A Theory of Mutual Funds: Optimal Fund Objectives and Industry Organization
This paper presents a model in which investors cannot remain in the market to trade at all times. As a result, they have an incentive to set up trading firms or financial market intermediaries (FMI's) to take over their portfolio while they engage in other activities. Previous research has assumed that such firms act like individuals endowed with a utility function. Here, as in reality, they are firms that simply take orders from their investors. From this setting emerges a theory of mutual funds and other FMI's (such as investment houses, banks, and insurance companies) with implications for their trading styles, as well as for their effects on asset prices. The model provides theoretical support for past empirical findings, and provides new empirical predictions which are tested in this paper.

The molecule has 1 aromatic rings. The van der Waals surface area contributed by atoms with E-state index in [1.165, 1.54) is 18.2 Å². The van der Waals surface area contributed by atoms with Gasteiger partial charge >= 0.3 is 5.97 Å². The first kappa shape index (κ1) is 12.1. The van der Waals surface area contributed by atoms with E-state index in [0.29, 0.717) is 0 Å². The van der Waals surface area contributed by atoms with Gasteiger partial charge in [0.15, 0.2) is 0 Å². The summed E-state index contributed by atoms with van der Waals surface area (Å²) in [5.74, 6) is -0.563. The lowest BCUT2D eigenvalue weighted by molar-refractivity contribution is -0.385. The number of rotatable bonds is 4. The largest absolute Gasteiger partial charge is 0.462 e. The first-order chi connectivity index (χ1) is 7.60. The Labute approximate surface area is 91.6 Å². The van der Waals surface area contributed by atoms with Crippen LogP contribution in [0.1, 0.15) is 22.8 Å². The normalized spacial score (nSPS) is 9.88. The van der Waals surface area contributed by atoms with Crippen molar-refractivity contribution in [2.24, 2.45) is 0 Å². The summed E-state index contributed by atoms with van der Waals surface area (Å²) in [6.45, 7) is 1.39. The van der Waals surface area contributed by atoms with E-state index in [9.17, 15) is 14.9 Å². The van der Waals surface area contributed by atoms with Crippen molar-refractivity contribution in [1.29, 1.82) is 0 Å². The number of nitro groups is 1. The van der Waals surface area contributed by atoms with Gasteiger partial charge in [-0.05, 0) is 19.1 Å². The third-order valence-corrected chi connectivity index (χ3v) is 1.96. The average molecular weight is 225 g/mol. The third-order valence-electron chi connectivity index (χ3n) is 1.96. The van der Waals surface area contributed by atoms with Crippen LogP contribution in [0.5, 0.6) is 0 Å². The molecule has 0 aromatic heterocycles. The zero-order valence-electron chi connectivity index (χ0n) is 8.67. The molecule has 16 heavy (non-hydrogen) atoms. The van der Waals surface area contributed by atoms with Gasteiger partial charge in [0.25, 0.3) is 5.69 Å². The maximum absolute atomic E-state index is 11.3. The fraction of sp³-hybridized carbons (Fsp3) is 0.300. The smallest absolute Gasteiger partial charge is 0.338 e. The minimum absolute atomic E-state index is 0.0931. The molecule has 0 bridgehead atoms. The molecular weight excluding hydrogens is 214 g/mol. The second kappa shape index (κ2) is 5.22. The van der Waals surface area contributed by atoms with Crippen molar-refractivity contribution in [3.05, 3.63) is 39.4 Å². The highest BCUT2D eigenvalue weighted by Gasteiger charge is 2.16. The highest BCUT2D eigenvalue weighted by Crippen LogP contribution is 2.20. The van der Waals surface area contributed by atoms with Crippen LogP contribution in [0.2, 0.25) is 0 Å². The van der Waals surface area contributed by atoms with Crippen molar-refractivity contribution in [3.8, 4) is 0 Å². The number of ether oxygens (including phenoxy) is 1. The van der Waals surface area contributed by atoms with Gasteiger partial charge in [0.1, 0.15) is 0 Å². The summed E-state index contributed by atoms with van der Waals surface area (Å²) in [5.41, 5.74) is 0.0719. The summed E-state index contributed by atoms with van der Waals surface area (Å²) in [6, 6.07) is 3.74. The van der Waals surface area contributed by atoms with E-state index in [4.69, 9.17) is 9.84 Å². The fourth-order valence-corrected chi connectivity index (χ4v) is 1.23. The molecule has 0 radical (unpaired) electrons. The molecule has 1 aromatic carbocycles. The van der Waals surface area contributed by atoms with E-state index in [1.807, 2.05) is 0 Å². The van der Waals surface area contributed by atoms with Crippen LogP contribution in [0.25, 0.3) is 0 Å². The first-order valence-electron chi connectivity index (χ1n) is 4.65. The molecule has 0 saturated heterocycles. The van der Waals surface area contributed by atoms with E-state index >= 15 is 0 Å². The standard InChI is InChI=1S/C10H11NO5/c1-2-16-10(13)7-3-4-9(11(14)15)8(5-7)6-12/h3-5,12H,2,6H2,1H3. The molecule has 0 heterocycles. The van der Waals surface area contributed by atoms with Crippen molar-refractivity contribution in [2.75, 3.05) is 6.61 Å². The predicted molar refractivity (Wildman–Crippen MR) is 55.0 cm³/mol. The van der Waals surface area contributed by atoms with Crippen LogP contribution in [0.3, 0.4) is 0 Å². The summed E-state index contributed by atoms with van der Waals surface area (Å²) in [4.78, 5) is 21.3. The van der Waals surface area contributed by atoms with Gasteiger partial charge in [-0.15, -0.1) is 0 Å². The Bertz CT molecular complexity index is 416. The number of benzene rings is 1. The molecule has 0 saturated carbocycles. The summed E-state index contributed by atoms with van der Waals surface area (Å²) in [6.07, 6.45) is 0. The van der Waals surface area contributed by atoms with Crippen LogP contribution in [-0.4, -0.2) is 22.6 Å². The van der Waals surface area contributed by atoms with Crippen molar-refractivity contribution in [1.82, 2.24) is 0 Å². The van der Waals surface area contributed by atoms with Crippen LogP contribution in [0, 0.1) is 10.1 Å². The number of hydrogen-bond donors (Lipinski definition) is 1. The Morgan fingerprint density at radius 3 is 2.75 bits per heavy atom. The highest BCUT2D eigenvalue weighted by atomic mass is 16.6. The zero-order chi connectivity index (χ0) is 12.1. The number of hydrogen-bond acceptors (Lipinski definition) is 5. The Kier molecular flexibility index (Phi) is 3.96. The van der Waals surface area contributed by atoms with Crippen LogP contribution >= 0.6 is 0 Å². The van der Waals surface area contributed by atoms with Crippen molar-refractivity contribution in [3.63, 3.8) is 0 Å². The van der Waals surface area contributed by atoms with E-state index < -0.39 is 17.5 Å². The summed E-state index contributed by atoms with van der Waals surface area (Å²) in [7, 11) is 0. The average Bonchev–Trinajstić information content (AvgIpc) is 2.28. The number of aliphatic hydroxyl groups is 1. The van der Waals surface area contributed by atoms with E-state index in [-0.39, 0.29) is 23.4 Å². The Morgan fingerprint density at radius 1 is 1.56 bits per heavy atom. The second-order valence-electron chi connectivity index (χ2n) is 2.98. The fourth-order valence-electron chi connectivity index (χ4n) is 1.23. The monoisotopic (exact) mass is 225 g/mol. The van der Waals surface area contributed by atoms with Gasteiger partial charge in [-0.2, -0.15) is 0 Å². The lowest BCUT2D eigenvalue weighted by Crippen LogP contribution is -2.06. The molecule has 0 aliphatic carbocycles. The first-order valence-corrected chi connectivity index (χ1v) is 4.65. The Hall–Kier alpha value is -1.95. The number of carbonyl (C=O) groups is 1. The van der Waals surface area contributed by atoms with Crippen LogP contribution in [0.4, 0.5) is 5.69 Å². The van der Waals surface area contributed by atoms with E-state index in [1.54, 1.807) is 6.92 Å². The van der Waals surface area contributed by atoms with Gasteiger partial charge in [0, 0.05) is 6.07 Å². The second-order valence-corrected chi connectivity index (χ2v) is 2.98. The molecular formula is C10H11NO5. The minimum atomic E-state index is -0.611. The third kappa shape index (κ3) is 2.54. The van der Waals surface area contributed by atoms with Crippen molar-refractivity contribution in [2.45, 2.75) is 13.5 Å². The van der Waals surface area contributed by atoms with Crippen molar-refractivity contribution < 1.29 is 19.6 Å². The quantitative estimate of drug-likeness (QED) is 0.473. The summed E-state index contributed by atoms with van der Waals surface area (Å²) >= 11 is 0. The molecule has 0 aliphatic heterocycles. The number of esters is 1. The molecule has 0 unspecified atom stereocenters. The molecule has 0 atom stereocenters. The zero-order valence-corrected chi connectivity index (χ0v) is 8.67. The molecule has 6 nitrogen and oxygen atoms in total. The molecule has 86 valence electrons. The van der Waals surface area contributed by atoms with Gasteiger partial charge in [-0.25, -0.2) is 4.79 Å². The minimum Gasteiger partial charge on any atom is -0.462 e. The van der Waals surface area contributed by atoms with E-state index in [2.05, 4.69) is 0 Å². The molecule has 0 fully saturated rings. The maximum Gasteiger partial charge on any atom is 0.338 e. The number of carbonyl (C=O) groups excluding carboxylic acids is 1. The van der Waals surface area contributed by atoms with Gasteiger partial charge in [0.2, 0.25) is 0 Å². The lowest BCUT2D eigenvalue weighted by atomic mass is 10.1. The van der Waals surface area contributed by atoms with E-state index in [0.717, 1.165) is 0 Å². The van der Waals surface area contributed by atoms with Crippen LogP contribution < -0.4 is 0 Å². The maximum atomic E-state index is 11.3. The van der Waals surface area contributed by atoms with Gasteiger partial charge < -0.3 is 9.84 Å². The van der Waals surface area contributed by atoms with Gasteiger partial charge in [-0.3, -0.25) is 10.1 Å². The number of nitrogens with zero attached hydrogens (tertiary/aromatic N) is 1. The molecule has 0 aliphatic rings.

|Date of creation:||04 Sep 2001|
|Date of revision:|
|Contact details of provider:|| Web page: http://icf.som.yale.edu/|
More information through EDIRC
When requesting a correction, please mention this item's handle: RePEc:ysm:somwrk:ysm219. See general information about how to correct material in RePEc.
For technical questions regarding this item, or to correct its authors, title, abstract, bibliographic or download information, contact: ()
If references are entirely missing, you can add them using this form.